Do you need help finding a man? Joe Bonomo would like to offer his dating advice with his 64 page book titled How To Find Your Man from 1954. Want to find and keep “Your Man”? Follow these tips!
1. Start by filling out a handy chart of “yes” or “no” questions.
Here are the questions (and Joe asks that you fill them out twice. First before reading the book, and then after.)
1. Sure you want to find him? (Sure.)
2. Are you ready for him? (Oh yeah.)
3. Are you mentally relaxed? (Hahahahahaha.)
4. Are you honest with yourself? (Sure.)
5. Can you be honest with him? (Oh yeah.)
6. Are you feminine in appearance? (…what?)
7. Do you look happy? (Well not when I’m having panic attacks, which is fairly often.)
8. Can you share? (Yeah unless it’s my stuff.)
9. Want a guy who’s not quite perfect? (Are you hitting on me, Joe?)
10. Are you prompt for dates? (I try my best, I swear!)
11. Is your outfit complimentary to him? (Yes, I spied on him before our date and matched my outfit accordingly, down to the tie.)
12. Do you want him tailored to fit your idea of Mr. Right? (Who is Mr. Right, really?)
So how did you do, ladies?
It was a resplendent day in the outback when my friends and I set out to experience the famous Bell Gorge, known for its daunting cliffs and deadly challenges. To get there, we had to drive off-road for an hour, wade through unpleasantly croc-infested water and hike for miles. If you were brave enough to attempt ‘The Jump’, though, you had to climb even higher on the extremely rocky terrain that stretched over the gorge. The men in my group were anxious to race each other to the top and be the first to conquer the mammoth cliff.
The girls and I laid down our towels and waved goodbye as the guys set off in search of bigger thrills. (I don’t see what could be a bigger thrill than achieving the ultimate cinnamon glow, but whatever.) Before we knew it, the guys were at the top of the cliff, a little more than fifteen meters above us. Expecting the men to jump right away, we all had our cameras ready and waiting. And waiting. And waiting … What was the hold-up?
I just had the most delightful, enlightening, and inspiring read and I couldn’t wait to tell you all about it! It’s called Smitten: The Way of the Brilliant Flirt, and it is all about enabling you to shine your inner light so brightly that it becomes a man-attracting beacon. You heard me right. There is so much good, freaking empowering stuff to learn from this book that I recommend it for absolutely everyone. And there are flirtation techniques that are fun for even boring marrieds (I’ve already tried a few on my husband with excellent results). Reading Smitten is like having someone encourage you up the ladder to the high-dive and cheering, “One, two, three!” as you ready to jump into a big pool of self-confidence and flirting savvy.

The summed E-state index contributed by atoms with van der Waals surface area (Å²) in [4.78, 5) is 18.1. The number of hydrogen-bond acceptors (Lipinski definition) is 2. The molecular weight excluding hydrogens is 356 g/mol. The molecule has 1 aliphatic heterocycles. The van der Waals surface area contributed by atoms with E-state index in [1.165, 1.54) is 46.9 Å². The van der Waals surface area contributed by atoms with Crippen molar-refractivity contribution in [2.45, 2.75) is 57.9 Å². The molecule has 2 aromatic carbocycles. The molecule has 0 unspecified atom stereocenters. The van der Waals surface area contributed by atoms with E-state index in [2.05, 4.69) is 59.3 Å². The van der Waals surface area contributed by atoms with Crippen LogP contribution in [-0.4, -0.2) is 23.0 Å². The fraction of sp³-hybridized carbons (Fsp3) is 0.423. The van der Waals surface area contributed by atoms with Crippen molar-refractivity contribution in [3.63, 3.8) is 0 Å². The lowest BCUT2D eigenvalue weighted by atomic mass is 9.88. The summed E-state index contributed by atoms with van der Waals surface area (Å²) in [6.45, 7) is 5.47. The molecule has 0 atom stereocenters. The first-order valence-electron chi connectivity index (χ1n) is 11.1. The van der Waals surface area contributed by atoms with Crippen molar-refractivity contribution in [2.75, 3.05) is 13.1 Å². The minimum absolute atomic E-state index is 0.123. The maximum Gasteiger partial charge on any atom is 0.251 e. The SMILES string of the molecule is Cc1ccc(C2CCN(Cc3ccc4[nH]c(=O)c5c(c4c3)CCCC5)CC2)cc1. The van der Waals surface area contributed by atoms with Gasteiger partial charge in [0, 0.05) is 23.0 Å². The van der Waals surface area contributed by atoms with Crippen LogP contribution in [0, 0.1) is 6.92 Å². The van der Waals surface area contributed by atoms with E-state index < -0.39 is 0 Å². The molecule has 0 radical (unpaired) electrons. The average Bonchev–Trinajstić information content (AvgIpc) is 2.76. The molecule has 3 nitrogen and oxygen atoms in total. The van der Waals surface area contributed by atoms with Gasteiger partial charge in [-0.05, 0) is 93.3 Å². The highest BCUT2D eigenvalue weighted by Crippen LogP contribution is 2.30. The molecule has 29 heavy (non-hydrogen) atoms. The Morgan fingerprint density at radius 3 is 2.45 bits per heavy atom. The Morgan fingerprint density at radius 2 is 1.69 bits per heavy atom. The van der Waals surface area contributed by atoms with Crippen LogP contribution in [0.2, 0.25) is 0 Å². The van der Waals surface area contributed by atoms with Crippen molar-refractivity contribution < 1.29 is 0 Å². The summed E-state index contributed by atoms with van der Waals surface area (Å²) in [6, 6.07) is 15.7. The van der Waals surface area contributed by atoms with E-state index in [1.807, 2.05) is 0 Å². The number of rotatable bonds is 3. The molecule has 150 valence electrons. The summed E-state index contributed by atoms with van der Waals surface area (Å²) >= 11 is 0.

One of the requirements for my (soon-to-be-completed!) MFA degree was to read at least fifty books while in the program. Reading a wide variety of material was meant to inform my own work, and while I read plenty of books about writing (style, voice, motivation, et cetera) I also read many books simply because they interested me. Not surprisingly, plenty of the essays and memoirs discussed relationships in some manner or another.
I know that when most people think of “beach reads” for vacations or long summer afternoons and weekends, romance novels or newly released works of fiction come to mind. And that’s fine—I’m all for people reading what appeals to them—but since I’ve done a considerable amount reading in the past two years, I have a few nonfiction recommendations to make as part of your unofficial summer reading program (that is, after you’ve read Dating & Hookup).
“I wanted someone to love me but I certainly didn’t need it. I didn’t want to be alone, but as long as I was, I had no choice but to wear my solitude as though it were haute couture. The worst sin imaginable was not cruelty or bitchiness or even professional failure but vulnerability.” –Meghan Daum, “On the Fringes of the Physical World”
This quote is from Daum’s 2001 essay collection My Misspent Youth (which I highly recommend, but that’s neither here nor there). In the essay, Daum discusses the initial all-consuming elation of beginning her first online relationship followed by the surprising disappointment she experiences after meeting the object of her email-fueled affections in person.